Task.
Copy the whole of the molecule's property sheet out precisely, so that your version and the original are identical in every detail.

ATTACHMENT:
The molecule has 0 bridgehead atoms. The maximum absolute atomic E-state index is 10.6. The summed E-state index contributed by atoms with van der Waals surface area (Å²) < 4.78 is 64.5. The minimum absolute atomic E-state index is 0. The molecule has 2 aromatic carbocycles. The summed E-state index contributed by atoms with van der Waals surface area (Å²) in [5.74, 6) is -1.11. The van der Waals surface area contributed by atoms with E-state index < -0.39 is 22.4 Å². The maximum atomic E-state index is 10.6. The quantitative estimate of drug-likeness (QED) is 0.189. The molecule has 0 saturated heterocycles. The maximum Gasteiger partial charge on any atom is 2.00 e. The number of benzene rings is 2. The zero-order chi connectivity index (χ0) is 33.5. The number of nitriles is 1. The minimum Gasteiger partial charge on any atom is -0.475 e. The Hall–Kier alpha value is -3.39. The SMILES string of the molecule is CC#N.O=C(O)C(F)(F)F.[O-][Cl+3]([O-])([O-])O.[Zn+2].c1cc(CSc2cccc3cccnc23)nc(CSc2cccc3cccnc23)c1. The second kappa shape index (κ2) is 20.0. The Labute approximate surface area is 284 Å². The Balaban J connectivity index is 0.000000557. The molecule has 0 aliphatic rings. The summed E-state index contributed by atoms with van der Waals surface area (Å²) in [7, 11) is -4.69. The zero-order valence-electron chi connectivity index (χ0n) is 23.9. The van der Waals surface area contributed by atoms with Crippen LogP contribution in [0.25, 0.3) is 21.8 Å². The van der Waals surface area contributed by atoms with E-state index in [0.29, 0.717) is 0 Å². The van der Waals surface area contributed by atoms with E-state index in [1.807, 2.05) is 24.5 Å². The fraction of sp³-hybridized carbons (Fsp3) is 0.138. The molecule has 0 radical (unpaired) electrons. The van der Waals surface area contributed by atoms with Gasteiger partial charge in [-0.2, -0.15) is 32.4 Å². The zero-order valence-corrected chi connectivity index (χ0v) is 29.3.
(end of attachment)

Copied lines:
The molecule has 0 bridgehead atoms. The maximum absolute atomic E-state index is 10.6. The summed E-state index contributed by atoms with van der Waals surface area (Å²) < 4.78 is 64.5. The minimum absolute atomic E-state index is 0. The molecule has 2 aromatic carbocycles. The summed E-state index contributed by atoms with van der Waals surface area (Å²) in [5.74, 6) is -1.11. The van der Waals surface area contributed by atoms with E-state index < -0.39 is 22.4 Å². The maximum atomic E-state index is 10.6. The quantitative estimate of drug-likeness (QED) is 0.189. The molecule has 0 saturated heterocycles. The maximum Gasteiger partial charge on any atom is 2.00 e. The number of benzene rings is 2. The zero-order chi connectivity index (χ0) is 33.5. The number of nitriles is 1. The minimum Gasteiger partial charge on any atom is -0.475 e. The Hall–Kier alpha value is -3.39. The SMILES string of the molecule is CC#N.O=C(O)C(F)(F)F.[O-][Cl+3]([O-])([O-])O.[Zn+2].c1cc(CSc2cccc3cccnc23)nc(CSc2cccc3cccnc23)c1. The second kappa shape index (κ2) is 20.0. The Labute approximate surface area is 284 Å². The Balaban J connectivity index is 0.000000557. The molecule has 0 aliphatic rings. The summed E-state index contributed by atoms with van der Waals surface area (Å²) in [7, 11) is -4.69. The zero-order valence-electron chi connectivity index (χ0n) is 23.9. The van der Waals surface area contributed by atoms with Crippen LogP contribution in [0.25, 0.3) is 21.8 Å². The van der Waals surface area contributed by atoms with E-state index in [0.29, 0.717) is 0 Å². The van der Waals surface area contributed by atoms with E-state index in [1.807, 2.05) is 24.5 Å². The fraction of sp³-hybridized carbons (Fsp3) is 0.138. The molecule has 0 radical (unpaired) electrons. The van der Waals surface area contributed by atoms with Gasteiger partial charge in [-0.2, -0.15) is 32.4 Å². The zero-order valence-corrected chi connectivity index (χ0v) is 29.3.